Sunday, 2 June 2013
How many puffins do we have on the Isle of May?
We (CEH do the counting, SNH commission the count) count the breeding puffins every 5 years on the island (it is a big job) and after the puffin wreck earlier in the year it seemed especially good fortune that this year was a puffin count year as we might see what effect the mass mortality had on the population. The counts take a lot of effort to process to make sure that the figures are correct, particularly because there is so much interest in them. The last count in 2008 also recorded a figure of about 46 000 pairs so what has happened? Who's puffins died over the winter?
Well what we think might have happened was that since 2008 the puffin population has been creeping up but this increase has been chopped by the winter storms so that the population has dropped back to what it was. So the good news is that there has been no big decline in the number of puffins on the Isle of May and that it is still one of the best places to see puffins in Scotland, if not the UK.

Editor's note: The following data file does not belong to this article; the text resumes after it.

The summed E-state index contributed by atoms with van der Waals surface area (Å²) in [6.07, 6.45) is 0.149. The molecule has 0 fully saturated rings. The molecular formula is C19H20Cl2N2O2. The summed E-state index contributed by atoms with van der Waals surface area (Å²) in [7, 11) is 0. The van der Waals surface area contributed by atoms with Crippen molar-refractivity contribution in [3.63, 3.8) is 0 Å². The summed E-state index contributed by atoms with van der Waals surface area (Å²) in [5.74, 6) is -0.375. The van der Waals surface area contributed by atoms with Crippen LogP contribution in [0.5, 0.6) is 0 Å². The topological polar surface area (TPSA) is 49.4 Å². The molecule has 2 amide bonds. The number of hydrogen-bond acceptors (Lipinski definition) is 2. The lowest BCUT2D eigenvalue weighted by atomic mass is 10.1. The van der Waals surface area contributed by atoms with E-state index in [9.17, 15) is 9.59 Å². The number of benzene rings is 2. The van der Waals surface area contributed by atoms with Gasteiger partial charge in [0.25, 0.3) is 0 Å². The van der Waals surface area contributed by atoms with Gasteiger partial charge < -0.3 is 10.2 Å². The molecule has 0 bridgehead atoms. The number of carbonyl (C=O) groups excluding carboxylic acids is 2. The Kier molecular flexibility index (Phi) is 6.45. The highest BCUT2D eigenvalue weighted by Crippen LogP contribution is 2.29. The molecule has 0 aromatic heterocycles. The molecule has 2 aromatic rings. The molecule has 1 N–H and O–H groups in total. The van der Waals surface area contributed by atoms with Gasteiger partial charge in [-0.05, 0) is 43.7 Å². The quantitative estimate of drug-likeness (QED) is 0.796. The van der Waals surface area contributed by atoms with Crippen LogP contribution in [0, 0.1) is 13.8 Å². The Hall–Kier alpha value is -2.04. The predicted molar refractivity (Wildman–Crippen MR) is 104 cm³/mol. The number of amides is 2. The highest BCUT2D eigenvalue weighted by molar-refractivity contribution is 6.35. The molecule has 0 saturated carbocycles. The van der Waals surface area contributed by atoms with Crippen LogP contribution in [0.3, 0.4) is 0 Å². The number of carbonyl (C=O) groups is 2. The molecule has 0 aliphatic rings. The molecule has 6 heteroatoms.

But the good news only goes so far and though not as many puffins died in the bad winter as thought the effect of that weather is that the puffins have come back to breed on the island in very poor condition and so have had to spend a few weeks feeding up to build up their strength for the rigours of the season. And this has meant that many have started very late, maybe too late to successfully complete a breeding season. What we really need now is a sea full of big sand eels for the adults to be fit and the chicks to grow quickly. But the data collected over the decades show that the sand eel population isn't in great state either. After the poor breeding season of last year the last thing the puffins need is another poor one. We will keep you posted as the season unfolds.
P.S - word on the street is that the Isle of May will be on the TV again - tomorrow (Monday) the full splendour of the seabirds will be on Springwatch with the puffins taking the starring role again. So check it out.